In most of the writers’ groups that I belong to, there is a joke about me – whenever someone asks me a question about the business of publishing or about the craft of writing, my answer is often “It depends”. Or I might say that a particular issue is “squishy”. This is because I don’t see any absolutes in this business. (Actually, I don’t see absolutes in much of anything.) Making a living with creative work allows for the accommodation of different goals, characters and styles. We each have strengths and weaknesses, as well as different resources at our disposal. Even more, we all have different stories to tell, often in different ways.
So, what’s a good choice for me might not be a good choice for another author, and vice versa. That applies to publishing partnerships and to writing choices (like whether to include an epilogue in a novel). So, I believe that it’s not simple and that there are no easy answers. We each have to evaluate the options and choose what is best for us. Sometimes we’ll be wrong and can learn from that choice. Sometimes we’ll be right but swimming against the tide of the “right answer”. My answer is invariably not what the person who is asking me a question wants to hear – they want an easy answer, yes or no, do this or do that – but the ensuing discussion always gives them a better understanding of what they’re asking, maybe even of what they want. I hope it helps them to make better choices.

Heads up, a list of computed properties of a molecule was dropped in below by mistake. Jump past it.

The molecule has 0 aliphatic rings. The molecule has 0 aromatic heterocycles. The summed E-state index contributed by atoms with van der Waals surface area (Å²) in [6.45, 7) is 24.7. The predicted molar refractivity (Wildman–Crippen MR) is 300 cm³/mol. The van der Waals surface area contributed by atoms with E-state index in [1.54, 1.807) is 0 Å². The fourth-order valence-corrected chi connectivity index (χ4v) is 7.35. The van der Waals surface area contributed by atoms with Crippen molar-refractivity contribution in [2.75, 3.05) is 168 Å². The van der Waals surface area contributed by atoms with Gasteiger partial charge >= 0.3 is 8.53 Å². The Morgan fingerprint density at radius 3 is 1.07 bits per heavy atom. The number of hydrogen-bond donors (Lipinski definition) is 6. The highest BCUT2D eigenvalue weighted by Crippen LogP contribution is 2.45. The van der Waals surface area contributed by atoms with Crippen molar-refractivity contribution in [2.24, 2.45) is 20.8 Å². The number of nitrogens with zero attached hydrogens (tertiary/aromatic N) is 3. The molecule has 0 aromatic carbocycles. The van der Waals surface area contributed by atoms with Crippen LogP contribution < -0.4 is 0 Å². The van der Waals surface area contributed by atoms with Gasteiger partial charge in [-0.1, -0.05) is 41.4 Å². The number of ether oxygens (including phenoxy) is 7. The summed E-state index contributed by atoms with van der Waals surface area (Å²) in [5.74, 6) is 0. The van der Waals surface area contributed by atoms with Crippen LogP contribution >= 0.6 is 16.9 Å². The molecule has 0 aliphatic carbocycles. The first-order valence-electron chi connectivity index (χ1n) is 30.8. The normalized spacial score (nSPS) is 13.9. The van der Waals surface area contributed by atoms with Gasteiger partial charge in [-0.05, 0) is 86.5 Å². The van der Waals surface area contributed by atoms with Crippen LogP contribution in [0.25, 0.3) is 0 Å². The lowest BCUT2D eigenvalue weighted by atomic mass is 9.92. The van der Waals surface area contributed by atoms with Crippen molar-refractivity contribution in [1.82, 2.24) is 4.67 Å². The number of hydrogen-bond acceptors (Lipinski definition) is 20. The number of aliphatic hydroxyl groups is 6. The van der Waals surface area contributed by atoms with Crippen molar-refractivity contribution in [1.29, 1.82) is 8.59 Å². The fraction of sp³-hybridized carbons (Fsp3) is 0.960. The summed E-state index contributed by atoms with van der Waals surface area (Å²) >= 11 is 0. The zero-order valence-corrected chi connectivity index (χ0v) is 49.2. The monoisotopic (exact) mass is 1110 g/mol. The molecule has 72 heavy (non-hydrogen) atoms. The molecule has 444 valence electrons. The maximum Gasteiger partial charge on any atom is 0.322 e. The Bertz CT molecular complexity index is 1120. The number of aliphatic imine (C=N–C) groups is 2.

Additionally, different genres perform differently in each publishing model – beyond traditional publishing and indie publishing, we can add digital-first publishers or small presses as options for authors. In reality, there are many, many choices available. This is very exciting, and I don’t see any reason to dismiss any of those options in order to defend a choice that supposedly is right for everyone.
The other issue is that diversification is the key to stability, no matter what we’re doing. It works for stock portfolios. It works for books. I believe that a blend of different styles of publishing is going to give individual authors greater stability in the marketplace over time, even if all of those books are in the same sub-genre. Having full length novels with a traditional press, for example, and digital-first novellas with either a digital-first publisher or indie-published will increase the number of releases per year for the author, and also increase the visibility of the author’s work overall. The middle ground of mixing and matching from a buffet of choices is already being shown to work well, and I think it will only continue to gain strength. Of course, diversifying over different genres or sub-genres will only add one more level to that diversification, and even more stability to the author’s sales numbers.
At issue is that these two groups of advocates don’t have that perspective right now – they insist that authors need to choose one way or the other. Will they come around to my way of thinking and give the middle ground some love? We’ll just have to wait and see.
What about you? This isn’t just about publishing – thinking in black and white is a question of perspective. Do you find yourself drawn to extremes – this or that, right or wrong, black or white – or do you think a balance in the middle is best? Do you believe that the answer can change, as a result of who is asking the question? My answer to that is “It depends”!